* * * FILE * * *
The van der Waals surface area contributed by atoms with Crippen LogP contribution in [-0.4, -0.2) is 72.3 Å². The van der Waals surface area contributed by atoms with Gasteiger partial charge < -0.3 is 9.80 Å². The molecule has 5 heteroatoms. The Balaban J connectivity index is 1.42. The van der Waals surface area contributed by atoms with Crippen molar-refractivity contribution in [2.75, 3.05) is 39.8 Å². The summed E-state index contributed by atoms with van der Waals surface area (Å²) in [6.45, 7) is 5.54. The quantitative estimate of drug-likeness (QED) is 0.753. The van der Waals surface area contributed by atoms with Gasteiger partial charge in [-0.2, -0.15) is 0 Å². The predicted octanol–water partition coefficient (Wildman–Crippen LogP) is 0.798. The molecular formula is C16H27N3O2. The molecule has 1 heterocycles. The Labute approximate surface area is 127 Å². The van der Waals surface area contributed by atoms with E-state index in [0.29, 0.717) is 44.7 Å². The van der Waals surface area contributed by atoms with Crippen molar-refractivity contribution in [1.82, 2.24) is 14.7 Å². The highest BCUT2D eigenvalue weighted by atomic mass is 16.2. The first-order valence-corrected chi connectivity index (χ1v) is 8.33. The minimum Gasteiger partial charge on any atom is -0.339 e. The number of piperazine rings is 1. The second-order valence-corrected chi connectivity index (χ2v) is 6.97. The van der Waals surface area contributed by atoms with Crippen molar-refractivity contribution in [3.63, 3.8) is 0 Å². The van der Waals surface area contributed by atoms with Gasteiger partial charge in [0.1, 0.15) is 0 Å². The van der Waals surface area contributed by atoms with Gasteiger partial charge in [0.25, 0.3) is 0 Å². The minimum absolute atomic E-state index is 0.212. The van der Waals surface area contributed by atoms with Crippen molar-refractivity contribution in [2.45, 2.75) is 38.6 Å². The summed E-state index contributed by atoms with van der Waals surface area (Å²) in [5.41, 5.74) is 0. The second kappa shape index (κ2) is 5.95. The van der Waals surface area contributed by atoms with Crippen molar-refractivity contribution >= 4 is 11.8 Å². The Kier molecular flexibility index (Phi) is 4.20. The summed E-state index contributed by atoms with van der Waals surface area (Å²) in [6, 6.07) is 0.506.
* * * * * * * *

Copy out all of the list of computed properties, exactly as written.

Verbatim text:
The van der Waals surface area contributed by atoms with Crippen LogP contribution in [-0.4, -0.2) is 72.3 Å². The van der Waals surface area contributed by atoms with Gasteiger partial charge < -0.3 is 9.80 Å². The molecule has 5 heteroatoms. The Balaban J connectivity index is 1.42. The van der Waals surface area contributed by atoms with Crippen molar-refractivity contribution in [2.75, 3.05) is 39.8 Å². The summed E-state index contributed by atoms with van der Waals surface area (Å²) in [6.45, 7) is 5.54. The quantitative estimate of drug-likeness (QED) is 0.753. The van der Waals surface area contributed by atoms with Gasteiger partial charge in [-0.2, -0.15) is 0 Å². The predicted octanol–water partition coefficient (Wildman–Crippen LogP) is 0.798. The molecular formula is C16H27N3O2. The molecule has 1 heterocycles. The Labute approximate surface area is 127 Å². The van der Waals surface area contributed by atoms with E-state index in [0.29, 0.717) is 44.7 Å². The van der Waals surface area contributed by atoms with Crippen molar-refractivity contribution in [1.82, 2.24) is 14.7 Å². The highest BCUT2D eigenvalue weighted by atomic mass is 16.2. The first-order valence-corrected chi connectivity index (χ1v) is 8.33. The minimum Gasteiger partial charge on any atom is -0.339 e. The number of piperazine rings is 1. The second-order valence-corrected chi connectivity index (χ2v) is 6.97. The van der Waals surface area contributed by atoms with Crippen molar-refractivity contribution in [3.63, 3.8) is 0 Å². The van der Waals surface area contributed by atoms with Gasteiger partial charge in [0.1, 0.15) is 0 Å². The van der Waals surface area contributed by atoms with Gasteiger partial charge in [0.25, 0.3) is 0 Å². The minimum absolute atomic E-state index is 0.212. The van der Waals surface area contributed by atoms with Crippen molar-refractivity contribution in [2.45, 2.75) is 38.6 Å². The summed E-state index contributed by atoms with van der Waals surface area (Å²) in [5.41, 5.74) is 0. The second kappa shape index (κ2) is 5.95. The van der Waals surface area contributed by atoms with Crippen molar-refractivity contribution >= 4 is 11.8 Å². The Kier molecular flexibility index (Phi) is 4.20. The summed E-state index contributed by atoms with van der Waals surface area (Å²) in [6, 6.07) is 0.506.